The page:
The Story of Eli, Eli

Eli, Eli

The Short Story

The Hebrew poem “Eli, Eli” was written by Hannah Szenes in 1942, and was set to music by David Zehavi in 1945.  I sang it with the Brattleboro Music Center Children’s Choir in 1991, and arranged it for piano/SATB in 2010.

The Longer Story

When I was a local public school music teacher in the 1980’s it struck me that there were always one or two or three children in each class who stood out with their beautiful in-tune singing. How wonderful, I thought, if I could gather them all into one singing group.  Also, I was interested in creating an enriching singing experience for Mary Alice’s and my two young boys Sam and Stefan.

So, in 1987, I started the Brattleboro Music Center (BMC) Children’s Choir for ages 8 – 12.  I made personal phone calls to families of children who loved to sing, and made a particular effort to make sure the group included a good balance of boys and girls. Our son Sam was only six then, a beautiful singer, and I snuck him in.  Stefan, age three, joined a few years later.

Jackie Gould was the mother of one of my young BMC Children’s Choir singers, Sarah.  Jackie was an active member and singing leader in our Brattleboro Area Jewish Community.  Jackie and I developed a tradition where every September she called me up and I would answer and say “Hi Jackie,” and then hang up.  Then Jackie called again, I would not answer, and she sang a song from the Jewish tradition into my answering machine that I would then teach to my Children’s Choir.  Over the years Jackie sang into my answering machine, and I  taught the Children’s Choir singers:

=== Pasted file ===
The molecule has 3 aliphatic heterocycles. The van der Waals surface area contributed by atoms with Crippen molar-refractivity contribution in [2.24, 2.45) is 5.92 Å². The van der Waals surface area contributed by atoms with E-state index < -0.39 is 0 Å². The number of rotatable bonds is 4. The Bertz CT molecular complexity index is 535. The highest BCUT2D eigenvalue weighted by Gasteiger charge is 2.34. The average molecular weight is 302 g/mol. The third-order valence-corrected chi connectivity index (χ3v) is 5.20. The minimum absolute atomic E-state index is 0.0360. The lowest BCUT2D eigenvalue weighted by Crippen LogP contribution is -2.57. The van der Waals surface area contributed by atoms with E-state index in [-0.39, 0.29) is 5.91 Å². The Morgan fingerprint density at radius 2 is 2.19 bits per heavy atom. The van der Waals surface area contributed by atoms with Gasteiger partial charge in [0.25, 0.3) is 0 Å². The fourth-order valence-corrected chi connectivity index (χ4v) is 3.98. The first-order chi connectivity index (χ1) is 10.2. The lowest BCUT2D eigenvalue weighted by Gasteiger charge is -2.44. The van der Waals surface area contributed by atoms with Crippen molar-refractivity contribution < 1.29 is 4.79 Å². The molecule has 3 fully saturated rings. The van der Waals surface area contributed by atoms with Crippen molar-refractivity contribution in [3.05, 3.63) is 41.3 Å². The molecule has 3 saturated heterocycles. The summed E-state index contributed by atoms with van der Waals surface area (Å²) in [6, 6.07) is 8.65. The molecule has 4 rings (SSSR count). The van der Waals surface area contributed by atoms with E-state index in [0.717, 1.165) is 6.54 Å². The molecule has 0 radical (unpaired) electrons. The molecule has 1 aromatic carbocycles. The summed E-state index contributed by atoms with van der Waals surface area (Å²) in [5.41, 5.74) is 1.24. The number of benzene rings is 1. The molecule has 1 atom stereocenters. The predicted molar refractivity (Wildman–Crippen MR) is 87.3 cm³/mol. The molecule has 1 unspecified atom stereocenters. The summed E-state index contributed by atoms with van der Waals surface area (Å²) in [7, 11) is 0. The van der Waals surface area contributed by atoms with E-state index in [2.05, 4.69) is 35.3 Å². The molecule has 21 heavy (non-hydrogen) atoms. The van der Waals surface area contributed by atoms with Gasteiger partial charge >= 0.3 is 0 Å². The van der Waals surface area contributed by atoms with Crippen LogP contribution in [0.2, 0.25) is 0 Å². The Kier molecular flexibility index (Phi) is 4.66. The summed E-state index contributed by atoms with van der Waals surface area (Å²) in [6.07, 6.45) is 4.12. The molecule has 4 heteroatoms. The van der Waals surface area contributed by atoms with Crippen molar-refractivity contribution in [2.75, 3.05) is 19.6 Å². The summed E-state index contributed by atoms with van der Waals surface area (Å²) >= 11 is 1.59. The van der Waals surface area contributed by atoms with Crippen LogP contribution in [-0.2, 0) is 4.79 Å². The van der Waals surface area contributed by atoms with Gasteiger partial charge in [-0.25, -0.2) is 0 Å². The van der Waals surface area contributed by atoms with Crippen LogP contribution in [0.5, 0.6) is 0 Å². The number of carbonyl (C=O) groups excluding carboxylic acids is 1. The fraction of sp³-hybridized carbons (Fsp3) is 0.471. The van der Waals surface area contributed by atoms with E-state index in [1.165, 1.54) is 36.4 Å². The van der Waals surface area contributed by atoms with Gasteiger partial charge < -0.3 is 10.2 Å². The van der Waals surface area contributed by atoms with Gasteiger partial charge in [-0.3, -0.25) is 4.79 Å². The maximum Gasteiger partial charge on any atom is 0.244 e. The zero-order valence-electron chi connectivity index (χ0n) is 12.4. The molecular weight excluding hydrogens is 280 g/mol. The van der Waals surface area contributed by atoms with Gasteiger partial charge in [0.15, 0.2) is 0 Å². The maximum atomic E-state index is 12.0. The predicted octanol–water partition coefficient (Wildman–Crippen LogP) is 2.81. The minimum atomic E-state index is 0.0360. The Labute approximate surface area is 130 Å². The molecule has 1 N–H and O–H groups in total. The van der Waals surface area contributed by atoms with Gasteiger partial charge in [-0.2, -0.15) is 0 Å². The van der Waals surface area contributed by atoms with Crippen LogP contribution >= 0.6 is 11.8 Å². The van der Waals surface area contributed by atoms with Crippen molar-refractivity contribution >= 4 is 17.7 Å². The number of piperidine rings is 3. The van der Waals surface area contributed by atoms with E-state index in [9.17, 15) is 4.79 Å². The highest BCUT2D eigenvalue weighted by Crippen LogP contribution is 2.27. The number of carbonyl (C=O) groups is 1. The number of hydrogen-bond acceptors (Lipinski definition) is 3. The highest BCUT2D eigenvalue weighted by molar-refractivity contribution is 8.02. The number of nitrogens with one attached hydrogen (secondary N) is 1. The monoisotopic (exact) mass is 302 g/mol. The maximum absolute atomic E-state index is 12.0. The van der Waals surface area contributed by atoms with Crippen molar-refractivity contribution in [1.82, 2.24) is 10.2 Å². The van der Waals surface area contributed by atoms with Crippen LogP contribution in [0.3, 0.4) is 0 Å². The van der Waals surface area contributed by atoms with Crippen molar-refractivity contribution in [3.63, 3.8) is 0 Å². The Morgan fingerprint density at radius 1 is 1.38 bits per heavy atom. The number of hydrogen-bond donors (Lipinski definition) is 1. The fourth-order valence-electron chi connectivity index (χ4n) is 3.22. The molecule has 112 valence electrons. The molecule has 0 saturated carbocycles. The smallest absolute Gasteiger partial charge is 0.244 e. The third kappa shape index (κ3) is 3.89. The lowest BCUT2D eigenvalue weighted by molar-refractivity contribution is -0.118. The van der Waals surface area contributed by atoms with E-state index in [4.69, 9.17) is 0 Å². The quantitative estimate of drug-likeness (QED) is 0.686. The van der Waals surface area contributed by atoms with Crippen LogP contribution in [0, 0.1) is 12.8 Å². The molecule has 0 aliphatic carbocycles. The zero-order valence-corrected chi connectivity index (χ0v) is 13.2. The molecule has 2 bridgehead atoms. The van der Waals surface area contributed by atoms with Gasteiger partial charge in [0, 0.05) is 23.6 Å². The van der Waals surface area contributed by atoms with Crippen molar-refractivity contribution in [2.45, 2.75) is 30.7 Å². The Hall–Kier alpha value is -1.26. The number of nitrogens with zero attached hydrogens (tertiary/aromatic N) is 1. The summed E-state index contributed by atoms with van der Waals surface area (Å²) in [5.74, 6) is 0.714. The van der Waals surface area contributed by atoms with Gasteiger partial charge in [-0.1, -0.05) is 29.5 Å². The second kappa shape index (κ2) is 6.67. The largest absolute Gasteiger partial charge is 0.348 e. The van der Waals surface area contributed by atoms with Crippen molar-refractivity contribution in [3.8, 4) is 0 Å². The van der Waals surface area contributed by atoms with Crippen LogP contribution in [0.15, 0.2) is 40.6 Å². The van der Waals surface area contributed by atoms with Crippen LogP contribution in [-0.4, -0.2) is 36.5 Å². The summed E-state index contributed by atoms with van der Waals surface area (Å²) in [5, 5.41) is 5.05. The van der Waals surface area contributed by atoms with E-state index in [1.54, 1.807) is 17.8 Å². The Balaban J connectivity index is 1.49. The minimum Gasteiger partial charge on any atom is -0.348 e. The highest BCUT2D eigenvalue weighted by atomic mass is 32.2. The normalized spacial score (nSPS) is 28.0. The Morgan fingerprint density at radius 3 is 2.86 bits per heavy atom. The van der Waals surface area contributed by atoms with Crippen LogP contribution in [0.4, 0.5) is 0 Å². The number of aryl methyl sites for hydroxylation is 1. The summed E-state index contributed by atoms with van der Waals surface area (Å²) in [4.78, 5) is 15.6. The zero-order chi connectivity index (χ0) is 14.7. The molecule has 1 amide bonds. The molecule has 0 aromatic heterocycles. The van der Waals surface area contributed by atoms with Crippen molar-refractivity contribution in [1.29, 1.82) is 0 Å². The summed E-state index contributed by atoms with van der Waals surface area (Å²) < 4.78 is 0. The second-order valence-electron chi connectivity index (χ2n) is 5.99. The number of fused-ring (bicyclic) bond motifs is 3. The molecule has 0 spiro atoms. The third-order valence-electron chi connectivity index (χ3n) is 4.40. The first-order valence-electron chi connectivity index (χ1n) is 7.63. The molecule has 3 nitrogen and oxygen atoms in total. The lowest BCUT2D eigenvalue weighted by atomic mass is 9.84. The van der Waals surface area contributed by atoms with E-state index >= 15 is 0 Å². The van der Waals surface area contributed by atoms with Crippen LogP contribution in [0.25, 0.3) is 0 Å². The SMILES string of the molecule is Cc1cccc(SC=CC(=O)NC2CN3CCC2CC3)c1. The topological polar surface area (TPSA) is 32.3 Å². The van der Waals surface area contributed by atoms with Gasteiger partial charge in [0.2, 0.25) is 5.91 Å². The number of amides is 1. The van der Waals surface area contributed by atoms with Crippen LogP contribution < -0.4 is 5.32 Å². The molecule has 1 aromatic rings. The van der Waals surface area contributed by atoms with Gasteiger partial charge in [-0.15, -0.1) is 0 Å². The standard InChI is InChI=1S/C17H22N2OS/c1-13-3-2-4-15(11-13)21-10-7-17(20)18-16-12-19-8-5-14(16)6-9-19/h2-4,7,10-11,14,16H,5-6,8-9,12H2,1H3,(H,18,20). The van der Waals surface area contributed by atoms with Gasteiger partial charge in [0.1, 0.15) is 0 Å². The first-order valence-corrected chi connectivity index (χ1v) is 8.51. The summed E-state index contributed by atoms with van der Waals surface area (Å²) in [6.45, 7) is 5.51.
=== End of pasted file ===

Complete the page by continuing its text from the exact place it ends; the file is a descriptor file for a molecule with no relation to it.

Oh Chanuka“,


Who Can Retell” (originally Mi Y’malel) and Peter Yarrow’s

Light One Candle“.

(Note, these three recordings are Mary Alice and me with our son Sam when he was eight, from our out-of-print cassette tape album “This Longest Night”.)
Then one September Jackie sang “Eli, Eli” into my answering machine, and the BMC Children’s Choir sang it (unison, to my piano accompaniment) in our Winter Concert (which we did in collaboration with Susan Dedell’s BMC Community Chorus).
Hannah Szenes, who wrote the poem “Eli, Eli”, was born in 1921 in Hungary. She was a poet and a playwright.  In 1943 she became a Special Operations Executive (SOE) paratrooper. She was one of 37 Jewish parachutists of Mandate Palestine parachuted by the British Army into Yugoslavia during the Second World War to assist in the rescue of Hungarian Jews about to be deported to the German death camp at Auschwitz. Szenes was arrested at the Hungarian border, then imprisoned and tortured, but refused to reveal details of her mission. She was eventually tried and executed by firing squad. She is regarded as a national hero in Israel, where her poetry is widely known. Israeli composer David Zehavi set Hanna Szenes’ “Eli, Eli” to music in 1945. You can read more about Hannah Szenes extraordinary life here:
and here:
I wrote my piano/SATB arrangement of “Eli, Eli” for the Guilford Community Church Choir around 2010.  Andy Davis and I included it in our “By the People, For the People, a Celebration of Song and Community” concert held at Brattleboro’s Latchis Theater in November 2017.  Our daughter-in-law, Zara Bode, sang the solo, Patty Meyer accompanied on piano, and our longtime friend Ron Kelley composed and played the saxophone solo: Eli, Eli at the Latchis. A few months later I made a studio recording of the arrangement with Ron on sax again, but this time with me on piano and Sophie Michaux singing the solo: Eli, Eli at Guilford Sound.
Eli, Eli
by Hannah Szenes
Eli, Eli, shelo y’gamer le’olam
Hachol ve’hayam,
Rish rush shel hamayim
Berak hasha mayim
Tifilat haadam
Hachol ve’hayam
Rish rush shel hamayin
Berak hasha mayim
Tifilat haadam.
O Lord, my God,
I pray that these things never end;
The sand and the sea,
The rush of the waters,
The crash of the heavens,
The prayer of the earth
The sand and the sea,
The rush of the waters,
The crash of the heavens,
The prayer of the earth.